Quebec’s International Relations Minister Christine St-Pierre has retracted her recent claim that her Parti Québécois predecessor, Jean-François Lisée, charged Quebec taxpayers for personal travel to Paris to visit his wife, who lives there.
"I understand that my declaration could have been interpreted as an attack on the integrity of Mr. Lisee and I want to withdraw them. I also understand that Mr. Lisée and his wife have been hurt, so I want to apologize," she told reporters.
Lisée threatened to sue St-Pierre for defamation on Tuesday if the Liberal minister did not retract her allegation.
St-Pierre replied Tuesday to say her questions about Lisée’s 11 missions to Paris over the span of 18 months were “legitimate” and not defamatory.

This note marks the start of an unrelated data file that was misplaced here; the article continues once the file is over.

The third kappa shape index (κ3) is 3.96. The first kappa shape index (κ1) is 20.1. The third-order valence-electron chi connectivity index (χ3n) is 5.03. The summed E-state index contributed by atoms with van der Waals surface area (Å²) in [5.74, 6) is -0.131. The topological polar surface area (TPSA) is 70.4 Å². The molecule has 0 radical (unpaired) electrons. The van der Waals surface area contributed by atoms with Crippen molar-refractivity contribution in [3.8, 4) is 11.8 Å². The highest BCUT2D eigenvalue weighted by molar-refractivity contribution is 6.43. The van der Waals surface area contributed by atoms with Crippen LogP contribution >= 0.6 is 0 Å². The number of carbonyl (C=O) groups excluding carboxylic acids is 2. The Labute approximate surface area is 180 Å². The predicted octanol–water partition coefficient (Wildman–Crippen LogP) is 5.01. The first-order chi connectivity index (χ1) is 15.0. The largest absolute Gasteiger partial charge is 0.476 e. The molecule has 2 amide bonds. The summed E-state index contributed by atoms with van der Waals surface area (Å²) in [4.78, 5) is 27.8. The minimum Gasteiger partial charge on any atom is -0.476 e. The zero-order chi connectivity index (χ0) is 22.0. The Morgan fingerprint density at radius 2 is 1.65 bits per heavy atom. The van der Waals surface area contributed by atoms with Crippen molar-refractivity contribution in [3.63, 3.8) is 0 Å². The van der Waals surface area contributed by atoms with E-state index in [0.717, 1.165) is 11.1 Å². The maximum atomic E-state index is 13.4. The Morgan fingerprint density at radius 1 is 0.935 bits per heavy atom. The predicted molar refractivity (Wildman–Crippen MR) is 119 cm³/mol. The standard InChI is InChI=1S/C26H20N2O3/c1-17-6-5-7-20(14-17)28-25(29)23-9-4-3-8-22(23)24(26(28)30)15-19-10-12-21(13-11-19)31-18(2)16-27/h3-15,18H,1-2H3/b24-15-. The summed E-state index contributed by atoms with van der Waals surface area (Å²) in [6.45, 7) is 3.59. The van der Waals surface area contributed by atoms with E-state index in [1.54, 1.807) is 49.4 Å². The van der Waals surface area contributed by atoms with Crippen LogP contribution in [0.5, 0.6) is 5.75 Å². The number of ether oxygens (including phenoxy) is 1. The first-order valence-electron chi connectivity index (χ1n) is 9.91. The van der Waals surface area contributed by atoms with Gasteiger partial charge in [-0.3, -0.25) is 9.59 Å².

Lisée said he only made five trips to France, as well as a number of stopovers in Paris while flying to and from Quebec on overseas missions.
Lisée's Cabinet portfolio also included La Francophonie, which is headquartered in Paris.
He admitted to seeing his family while he was in France, but insisted that he covered all the costs connected to those visits.
St-Pierre said the file is now being investigated by Ministry of International Relations officials.